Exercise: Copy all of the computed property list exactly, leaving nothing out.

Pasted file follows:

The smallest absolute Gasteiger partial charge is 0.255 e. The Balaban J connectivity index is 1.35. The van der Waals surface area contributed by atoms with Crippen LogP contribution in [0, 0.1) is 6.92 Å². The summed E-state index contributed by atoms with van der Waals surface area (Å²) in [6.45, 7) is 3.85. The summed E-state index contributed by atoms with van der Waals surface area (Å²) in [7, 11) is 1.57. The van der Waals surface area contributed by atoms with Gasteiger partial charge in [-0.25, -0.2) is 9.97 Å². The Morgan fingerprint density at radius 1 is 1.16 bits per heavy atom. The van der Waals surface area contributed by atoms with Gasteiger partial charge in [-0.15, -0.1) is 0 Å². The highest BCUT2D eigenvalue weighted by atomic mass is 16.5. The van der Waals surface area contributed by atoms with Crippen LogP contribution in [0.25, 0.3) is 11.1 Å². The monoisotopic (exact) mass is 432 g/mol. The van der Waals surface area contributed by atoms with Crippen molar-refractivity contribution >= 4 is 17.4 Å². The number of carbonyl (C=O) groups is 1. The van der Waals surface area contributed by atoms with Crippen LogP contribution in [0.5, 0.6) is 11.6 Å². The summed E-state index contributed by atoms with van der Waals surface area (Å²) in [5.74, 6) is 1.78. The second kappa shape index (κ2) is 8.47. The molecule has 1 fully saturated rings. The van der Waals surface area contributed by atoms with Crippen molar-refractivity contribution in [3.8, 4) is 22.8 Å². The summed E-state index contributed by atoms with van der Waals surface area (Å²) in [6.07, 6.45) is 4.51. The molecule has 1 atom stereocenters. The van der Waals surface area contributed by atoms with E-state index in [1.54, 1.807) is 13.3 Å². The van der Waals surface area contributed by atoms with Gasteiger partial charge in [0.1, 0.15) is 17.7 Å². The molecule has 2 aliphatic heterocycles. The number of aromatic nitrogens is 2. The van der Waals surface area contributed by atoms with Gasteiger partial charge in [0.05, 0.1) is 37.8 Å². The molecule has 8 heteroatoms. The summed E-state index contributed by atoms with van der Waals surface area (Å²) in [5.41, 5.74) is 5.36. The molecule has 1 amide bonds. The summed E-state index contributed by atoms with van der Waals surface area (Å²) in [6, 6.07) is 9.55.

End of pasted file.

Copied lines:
The smallest absolute Gasteiger partial charge is 0.255 e. The Balaban J connectivity index is 1.35. The van der Waals surface area contributed by atoms with Crippen LogP contribution in [0, 0.1) is 6.92 Å². The summed E-state index contributed by atoms with van der Waals surface area (Å²) in [6.45, 7) is 3.85. The summed E-state index contributed by atoms with van der Waals surface area (Å²) in [7, 11) is 1.57. The van der Waals surface area contributed by atoms with Gasteiger partial charge in [-0.25, -0.2) is 9.97 Å². The Morgan fingerprint density at radius 1 is 1.16 bits per heavy atom. The van der Waals surface area contributed by atoms with Gasteiger partial charge in [-0.15, -0.1) is 0 Å². The highest BCUT2D eigenvalue weighted by atomic mass is 16.5. The van der Waals surface area contributed by atoms with Crippen LogP contribution in [0.25, 0.3) is 11.1 Å². The monoisotopic (exact) mass is 432 g/mol. The van der Waals surface area contributed by atoms with Crippen molar-refractivity contribution >= 4 is 17.4 Å². The number of carbonyl (C=O) groups is 1. The van der Waals surface area contributed by atoms with Crippen LogP contribution in [0.5, 0.6) is 11.6 Å². The summed E-state index contributed by atoms with van der Waals surface area (Å²) in [5.74, 6) is 1.78. The second kappa shape index (κ2) is 8.47. The molecule has 1 fully saturated rings. The van der Waals surface area contributed by atoms with Crippen molar-refractivity contribution in [3.8, 4) is 22.8 Å². The summed E-state index contributed by atoms with van der Waals surface area (Å²) in [6.07, 6.45) is 4.51. The molecule has 1 atom stereocenters. The van der Waals surface area contributed by atoms with E-state index in [1.54, 1.807) is 13.3 Å². The van der Waals surface area contributed by atoms with Gasteiger partial charge in [0.1, 0.15) is 17.7 Å². The molecule has 2 aliphatic heterocycles. The number of aromatic nitrogens is 2. The van der Waals surface area contributed by atoms with Gasteiger partial charge in [0.05, 0.1) is 37.8 Å². The molecule has 8 heteroatoms. The summed E-state index contributed by atoms with van der Waals surface area (Å²) in [5.41, 5.74) is 5.36. The molecule has 1 amide bonds. The summed E-state index contributed by atoms with van der Waals surface area (Å²) in [6, 6.07) is 9.55.